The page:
We take responsive Web design…responsibly

There are currently more than 100 million global smartphone users accessing the mobile web daily. This number is on track to pass traditional PC users by 2015. During the past five years, the emergence of mobile Internet users has become a critical factor in website development. There were some stumbles at first, and a few band-aid solutions along the way, but standards are finally developing regarding how mobile presentation of content should be handled. Responsive design is quickly becoming the leading method of building websites for all devices, regardless of size and bandwidth limitations.

With the introduction of the iPhone in 2007, many companies created separate versions of their sites to target these new devices. Servers were configured to recognize when a user was viewing a site from an iPhone and then display the mobile version of that site to the user. This worked well in the beginning, but two shortcomings to this method immediately appeared.

First, as the number of smart phones grew, servers needed to be reconfigured to recognize these new devices as well. Developers were required to keep tabs on cell phone manufacturers (not to mention their Operating Systems and browser versions). This led to a never-ending cat and mouse game that wasn’t sustainable or efficient over the long term.

Additionally, companies were stuck managing two different versions of the same website. This meant additional overhead and a greater potential for outdated or consistent content to remain across these sites. For site owners (or developers), separate mobile sites required making changes in two separate locations. This was certainly not the most efficient way of doing things.

In an effort to address these issues, website creators turned to a feature of the CSS3 specification called media queries. Media queries allow developers to adjust the presentation layer of websites based on a number of factors, including the viewable display size of a device (called the Viewport). By adjusting how a website looks based on screen width, the site is better able to respond to the user’s preferred device. Hence, responsive design was born.

Responsive design cleared the two biggest hurdles in making a website mobile friendly. It was forward thinking in the way it decided how to format the content. Rather than specifying actual hardware devices, it focuses on the features of the device being used. The structure of websites has become more fluid, allowing sites to format the content so that it always looked native to the device. Breakpoints in screen resolution have been standardized allowing different layouts for smart phones, tablets and desktops all from the same code. This means that site owners (and developers) no longer need to manage a separate website for mobile devices.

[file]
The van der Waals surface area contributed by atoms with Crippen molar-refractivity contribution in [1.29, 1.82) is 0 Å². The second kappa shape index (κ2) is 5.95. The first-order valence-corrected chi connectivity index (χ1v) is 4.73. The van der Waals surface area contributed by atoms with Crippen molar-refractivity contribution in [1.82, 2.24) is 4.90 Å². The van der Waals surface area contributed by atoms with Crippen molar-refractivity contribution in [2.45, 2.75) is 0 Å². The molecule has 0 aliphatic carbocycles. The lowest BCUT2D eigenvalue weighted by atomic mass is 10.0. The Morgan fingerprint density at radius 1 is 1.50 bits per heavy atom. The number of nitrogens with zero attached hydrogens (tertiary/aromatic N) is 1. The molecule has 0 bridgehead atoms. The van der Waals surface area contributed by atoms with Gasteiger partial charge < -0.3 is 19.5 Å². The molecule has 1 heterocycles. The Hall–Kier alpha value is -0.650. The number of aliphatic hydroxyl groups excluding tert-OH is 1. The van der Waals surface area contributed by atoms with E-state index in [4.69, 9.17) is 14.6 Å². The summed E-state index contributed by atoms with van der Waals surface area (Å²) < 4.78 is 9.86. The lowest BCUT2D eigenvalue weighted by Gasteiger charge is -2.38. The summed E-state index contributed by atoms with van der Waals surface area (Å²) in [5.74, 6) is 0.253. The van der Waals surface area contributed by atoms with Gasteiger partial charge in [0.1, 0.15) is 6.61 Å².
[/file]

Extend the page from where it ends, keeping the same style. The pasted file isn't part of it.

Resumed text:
One of the biggest complaints people make about responsive design is that it forces mobile users to download large files that would typically be intended for faster connections. In many cases, this is a valid argument. The problem with this argument is that it shows a poor website strategy more than it shows a weakness in responsive design.

When planning to launch a responsive website, designers are now taking a “mobile first” approach. Designing “mobile first” and “content out” (designing around the content, and not trying to create content to fill a design) allows for the designs to focus on the narrowest context possible while still providing a method of accessing the full content of the website. Doing so can create a quick path for visitors to be able to accomplish what they came to a site to do, regardless of where or how they access it.

This focus on content and structure provides a number of performance bonuses as well. Using advanced technologies recently made available to on-the-go web users, assets used on a website can be eliminated from the mobile layout. This can provide a much faster experience for the user by not requiring the download of “expensive” resources. For users on more capable devices such as tablets or desktop computers, the site can be progressively enhanced to create a more feature-rich experience.

As the number of mobile web users increases, it is crucial for website owners to cater to this growing demand. If you’re interested in launching a new website or it’s just time to refresh your design, a mobile strategy should definitely be a requirement. Responsive design is one of the most stable methods of meeting that requirement. In addition to solving the technological challenges, it’s one of the most cost-effective methods from both an implementation and maintenance standpoint. Just like a website has become a critical part of any business, it’s time to connect with the booming mobile user base as well.